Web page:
More than 100 tonnes of industrial waste – including an illicit cannabis factory – have been illegally dumped on an Essex farm.
Ed Ford, who farms at Childerditch, near Brentwood, says the problem has escalated over recent weeks – and is the worst he has ever experienced.
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Police insist they take fly-tipping seriously – and last month launched a special initiative called Operation Buzzard to clamp down on rural crime.
But the dumping continues.
Mr Ford says it will cost him £8,500 to have two loads of the rubbish taken away and disposed of legitimately. Other farms in the area also have similar problems.
Mr Ford says paying to have other people’s rubbish taken away is a cost his business can ill afford and will do nothing to deter the criminals who tip waste on his land from doing it again in future.
The tipped waste includes relatively small loads like this old bath, discarded floorboards and garden decking.
But it also includes whole lorry loads of industrial waste which have been tipped into fields.
Within easy reach of the M25 motorway, this pile includes an old mattress, unwanted ornaments and students’ exam papers, which appeared over night this week.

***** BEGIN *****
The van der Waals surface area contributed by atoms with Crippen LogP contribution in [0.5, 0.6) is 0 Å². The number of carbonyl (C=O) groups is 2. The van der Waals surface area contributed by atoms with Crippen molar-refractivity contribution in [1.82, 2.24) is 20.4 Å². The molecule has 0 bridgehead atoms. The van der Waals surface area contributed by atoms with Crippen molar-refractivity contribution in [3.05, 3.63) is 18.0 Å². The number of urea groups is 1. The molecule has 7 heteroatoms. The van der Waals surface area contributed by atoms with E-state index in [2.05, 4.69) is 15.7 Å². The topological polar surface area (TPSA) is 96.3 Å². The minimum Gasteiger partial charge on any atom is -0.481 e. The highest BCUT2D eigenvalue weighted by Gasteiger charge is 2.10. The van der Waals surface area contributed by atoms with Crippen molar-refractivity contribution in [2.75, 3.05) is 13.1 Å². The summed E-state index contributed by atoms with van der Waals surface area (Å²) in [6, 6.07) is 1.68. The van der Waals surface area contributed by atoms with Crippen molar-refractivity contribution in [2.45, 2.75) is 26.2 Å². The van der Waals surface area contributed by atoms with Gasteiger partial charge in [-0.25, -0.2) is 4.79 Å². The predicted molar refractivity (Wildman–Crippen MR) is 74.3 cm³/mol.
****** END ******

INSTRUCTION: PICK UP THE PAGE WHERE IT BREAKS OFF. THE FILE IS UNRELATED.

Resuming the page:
But perhaps most surprising of all is this discarded cannabis factory – complete with the heaters and lights needed to grow an illegal crop of marijuana.
The cannabis factory even includes dumped containers of “Overdrive” bud ripener liquid fertiliser to help ensure a bumper harvest.
Nearby, three fridges have been thrown by the roadside. Other farmers in the area have similar problems, says Mr Ford.
People often sling fridges into the ditch and then drive off – sometimes in broad daylight, says Mr Ford.
Blocking field entrances with concrete stops the dumping for a while – but the criminals soon find somewhere else to tip their waste.
This pile of rubbish includes builders’ waste and dozens of old gas canisters.
Some of the gas canisters have been used to blow up party balloons.
Other cylinders still contain gas.
The dumping continues despite warnings that they could be caught by police using CCTV and automatic numberplate recognition.